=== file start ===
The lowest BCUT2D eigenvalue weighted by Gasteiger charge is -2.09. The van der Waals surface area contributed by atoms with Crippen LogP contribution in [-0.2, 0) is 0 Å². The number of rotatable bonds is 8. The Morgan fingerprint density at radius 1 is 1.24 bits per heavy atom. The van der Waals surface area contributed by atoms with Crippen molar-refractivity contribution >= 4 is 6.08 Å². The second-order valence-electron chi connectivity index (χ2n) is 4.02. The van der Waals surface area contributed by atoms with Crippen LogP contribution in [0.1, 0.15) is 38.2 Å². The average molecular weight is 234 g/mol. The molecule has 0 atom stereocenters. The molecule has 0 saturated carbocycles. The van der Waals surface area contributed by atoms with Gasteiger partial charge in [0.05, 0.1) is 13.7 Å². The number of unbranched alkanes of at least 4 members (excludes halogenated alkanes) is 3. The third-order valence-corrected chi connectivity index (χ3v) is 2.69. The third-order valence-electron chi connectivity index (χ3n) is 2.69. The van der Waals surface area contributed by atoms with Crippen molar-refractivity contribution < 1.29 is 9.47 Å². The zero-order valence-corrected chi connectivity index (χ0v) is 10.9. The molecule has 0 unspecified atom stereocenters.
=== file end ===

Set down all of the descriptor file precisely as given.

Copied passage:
The lowest BCUT2D eigenvalue weighted by Gasteiger charge is -2.09. The van der Waals surface area contributed by atoms with Crippen LogP contribution in [-0.2, 0) is 0 Å². The number of rotatable bonds is 8. The Morgan fingerprint density at radius 1 is 1.24 bits per heavy atom. The van der Waals surface area contributed by atoms with Crippen molar-refractivity contribution >= 4 is 6.08 Å². The second-order valence-electron chi connectivity index (χ2n) is 4.02. The van der Waals surface area contributed by atoms with Crippen LogP contribution in [0.1, 0.15) is 38.2 Å². The average molecular weight is 234 g/mol. The molecule has 0 atom stereocenters. The molecule has 0 saturated carbocycles. The van der Waals surface area contributed by atoms with Gasteiger partial charge in [0.05, 0.1) is 13.7 Å². The number of unbranched alkanes of at least 4 members (excludes halogenated alkanes) is 3. The third-order valence-corrected chi connectivity index (χ3v) is 2.69. The third-order valence-electron chi connectivity index (χ3n) is 2.69. The van der Waals surface area contributed by atoms with Crippen molar-refractivity contribution < 1.29 is 9.47 Å². The zero-order valence-corrected chi connectivity index (χ0v) is 10.9. The molecule has 0 unspecified atom stereocenters.